Imitation may be the sincerest form of flattery, but buying platform Amobee was less than impressed that a fly-by-night fraud operation decided to call itself Amobi while spreading malicious code through fake Claritin ads.
While investigating the aforementioned antihistamine bamboozle, Ad Lightning discovered that the source was a buyer named Amobi, obviously banking on confusion to get its bad wares into the programmatic pipes of PubMatic and OpenX. As AdExchanger notes, neither had a relationship with Amobi.
The fraudulent “Amobi” site also reads like a programmatic parody site: https://t.co/i7E72Vm6nL
— Sarah Sluis (@SarahSluis) October 9, 2018
Fraudsters posing as legit programmatic buyers to spread malware has been a growing trend, with Confiant busting the Zirconium ring of 28 fake ad agencies in 2017. False buyers are also key parts of money-laundering operations that leverage the programmatic pipes, according to fraud researcher Dr. Augustine Fou.
The Amobi charade drew particular attention—and a lot of #adtech snickers—because of its bold name choice, but this kind of fraud committed on publishers is far too common to garner laughs.
Peak 2018 AdTech
— Cory Davis (@CoryDavis321) October 9, 2018
As Confiant noted in its recently released Ad Quality report, 0.5% of ads coming through the open programmatic marketplace contain malicious code—considering that billions of creatives are swimming through the pipes, even such a small percentage is a cause for pause. While 2.3% of ads coming through “Tier 2” exchanges and SSPs (as defined by Confiant) contain malicious code, the supposed Tier 1 marketplaces still allow 0.5% of malware pass.
“How does this kind of entity pass a credit check in the first place?” tweeted industry veteran Eric Franchi. You don’t have to pass a credit check no one performs—somebody was careless and wanted a fast cash injection. AdExchanger and OpenX stayed mum on which DSP fell for Amobi’s scheme.
As tempting as it is to roll your eyes, it’s outrageous that such an obvious fraud easily delivered malware across publishers. It’s absolutely infuriating that this type of fraud is so common.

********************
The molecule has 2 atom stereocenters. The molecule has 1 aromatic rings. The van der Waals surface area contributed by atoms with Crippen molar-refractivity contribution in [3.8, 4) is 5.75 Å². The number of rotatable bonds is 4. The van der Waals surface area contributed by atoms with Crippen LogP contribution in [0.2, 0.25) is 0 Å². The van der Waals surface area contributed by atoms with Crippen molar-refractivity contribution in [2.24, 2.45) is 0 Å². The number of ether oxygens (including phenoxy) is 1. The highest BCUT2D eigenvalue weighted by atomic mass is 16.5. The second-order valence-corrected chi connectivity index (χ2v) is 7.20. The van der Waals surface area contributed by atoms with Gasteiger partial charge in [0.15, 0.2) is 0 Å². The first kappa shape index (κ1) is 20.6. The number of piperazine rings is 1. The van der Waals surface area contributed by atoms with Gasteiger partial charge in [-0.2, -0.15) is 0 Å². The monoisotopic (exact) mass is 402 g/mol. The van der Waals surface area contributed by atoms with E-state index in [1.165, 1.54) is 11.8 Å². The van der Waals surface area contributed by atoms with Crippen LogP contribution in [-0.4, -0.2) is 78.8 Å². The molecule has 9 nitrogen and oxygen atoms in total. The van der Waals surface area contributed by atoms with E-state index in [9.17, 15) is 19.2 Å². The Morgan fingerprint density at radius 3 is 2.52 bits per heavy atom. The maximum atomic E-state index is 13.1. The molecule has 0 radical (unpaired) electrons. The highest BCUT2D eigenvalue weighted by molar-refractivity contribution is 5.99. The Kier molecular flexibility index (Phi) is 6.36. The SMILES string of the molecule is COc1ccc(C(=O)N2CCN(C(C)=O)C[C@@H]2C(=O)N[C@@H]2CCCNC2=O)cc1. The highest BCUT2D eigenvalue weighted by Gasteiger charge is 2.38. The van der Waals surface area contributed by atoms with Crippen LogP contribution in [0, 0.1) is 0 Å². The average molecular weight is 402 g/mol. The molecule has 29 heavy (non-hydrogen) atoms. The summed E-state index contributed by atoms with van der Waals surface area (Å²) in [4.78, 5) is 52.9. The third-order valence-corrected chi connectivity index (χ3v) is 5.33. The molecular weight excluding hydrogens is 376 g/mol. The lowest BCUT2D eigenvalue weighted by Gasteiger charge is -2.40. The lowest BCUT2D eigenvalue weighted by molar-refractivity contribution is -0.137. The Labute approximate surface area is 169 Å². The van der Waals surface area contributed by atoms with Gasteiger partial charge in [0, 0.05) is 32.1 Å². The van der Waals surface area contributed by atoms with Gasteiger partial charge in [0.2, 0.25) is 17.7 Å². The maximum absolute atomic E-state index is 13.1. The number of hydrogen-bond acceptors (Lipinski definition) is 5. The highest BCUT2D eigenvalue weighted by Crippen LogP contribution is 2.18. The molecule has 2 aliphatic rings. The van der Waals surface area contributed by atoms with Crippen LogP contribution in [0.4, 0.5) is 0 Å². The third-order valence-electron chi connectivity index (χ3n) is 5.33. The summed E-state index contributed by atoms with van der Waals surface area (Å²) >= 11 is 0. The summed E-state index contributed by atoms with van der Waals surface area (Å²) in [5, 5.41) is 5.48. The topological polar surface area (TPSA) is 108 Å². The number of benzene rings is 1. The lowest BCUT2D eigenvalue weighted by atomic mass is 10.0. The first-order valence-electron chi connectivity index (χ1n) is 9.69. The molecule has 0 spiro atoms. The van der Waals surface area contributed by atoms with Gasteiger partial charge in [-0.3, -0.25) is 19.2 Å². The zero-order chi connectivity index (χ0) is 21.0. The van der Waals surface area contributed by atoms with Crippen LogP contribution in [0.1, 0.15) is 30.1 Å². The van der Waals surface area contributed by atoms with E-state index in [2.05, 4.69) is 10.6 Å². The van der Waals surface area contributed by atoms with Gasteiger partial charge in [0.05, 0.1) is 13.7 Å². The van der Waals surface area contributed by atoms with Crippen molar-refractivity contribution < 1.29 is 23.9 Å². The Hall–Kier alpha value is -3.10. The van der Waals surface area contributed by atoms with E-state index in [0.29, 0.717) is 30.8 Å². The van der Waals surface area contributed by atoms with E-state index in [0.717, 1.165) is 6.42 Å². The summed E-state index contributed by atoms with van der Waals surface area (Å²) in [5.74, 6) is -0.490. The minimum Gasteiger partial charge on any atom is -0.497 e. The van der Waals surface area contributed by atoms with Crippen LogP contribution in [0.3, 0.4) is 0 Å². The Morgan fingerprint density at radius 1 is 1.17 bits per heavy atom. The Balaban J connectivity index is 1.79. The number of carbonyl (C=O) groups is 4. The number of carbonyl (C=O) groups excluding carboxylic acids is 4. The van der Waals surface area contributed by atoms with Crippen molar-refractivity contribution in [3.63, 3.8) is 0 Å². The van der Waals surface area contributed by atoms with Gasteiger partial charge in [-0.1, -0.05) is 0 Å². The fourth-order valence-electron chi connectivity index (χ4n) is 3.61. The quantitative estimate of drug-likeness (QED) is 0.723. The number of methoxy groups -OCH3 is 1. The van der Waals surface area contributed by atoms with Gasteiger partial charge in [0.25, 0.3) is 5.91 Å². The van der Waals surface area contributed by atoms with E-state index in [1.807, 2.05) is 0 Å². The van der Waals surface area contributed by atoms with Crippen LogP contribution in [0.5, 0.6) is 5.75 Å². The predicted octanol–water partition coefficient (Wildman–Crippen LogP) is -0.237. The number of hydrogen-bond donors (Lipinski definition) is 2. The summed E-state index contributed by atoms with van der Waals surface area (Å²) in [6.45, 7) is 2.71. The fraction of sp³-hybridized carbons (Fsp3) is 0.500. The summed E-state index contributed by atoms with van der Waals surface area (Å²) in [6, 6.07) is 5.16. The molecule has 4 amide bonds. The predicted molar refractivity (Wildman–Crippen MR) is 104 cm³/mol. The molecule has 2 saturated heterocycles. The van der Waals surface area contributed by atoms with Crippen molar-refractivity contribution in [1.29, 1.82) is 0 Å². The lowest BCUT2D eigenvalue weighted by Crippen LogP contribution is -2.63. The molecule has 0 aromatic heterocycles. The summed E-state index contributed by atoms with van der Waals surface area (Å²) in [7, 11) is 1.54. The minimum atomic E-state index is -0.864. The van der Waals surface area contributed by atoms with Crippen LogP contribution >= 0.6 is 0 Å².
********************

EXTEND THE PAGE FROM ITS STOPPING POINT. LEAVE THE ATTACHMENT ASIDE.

Here’s the thing—in aftermath of the header bidding boom, major premium publishers have been cutting down on demand partners. Pubs are on the hunt for unique demand sources and higher-quality programmatic creative.
The mobile redirect plague has worn down publishers, but not to the point of resignation; the amount of malicious ads invading their properties is gaining weight in demand partner evaluations. Real-time blocking is a handy tool, but it alone can’t halt malvertising—particularly when so much can be attributed to bad behavior by supposedly trustworthy partners.
Quality control has to echo up the chain—exchanges and SSPs need to be as rigid with their partners as publishers are. There’s always a lot of finger-pointing among the programmatic intermediaries when one of these malware episodes blows up, as well as shrugging and saying, “Fraudsters gonna fraud.”
That’s not good enough, particularly as the open programmatic market tightens thanks to industry initiatives like Ads.txt (note—Ads.cert will go a long way to curtailing such fraudulent behavior), better creative quality control resources, and good ol’ consolidation. Due diligence between intermediaries is a must, lest their best inventory sources pull the plug.
It’s almost as if we need some kind of buyer authentication…
— Grave-n Dunaway (@AdMonsterGavin) October 9, 2018
The time of cutting corners is over—we’re going to clean up this space somehow, possibly from the bottom (ahem, supply side) up.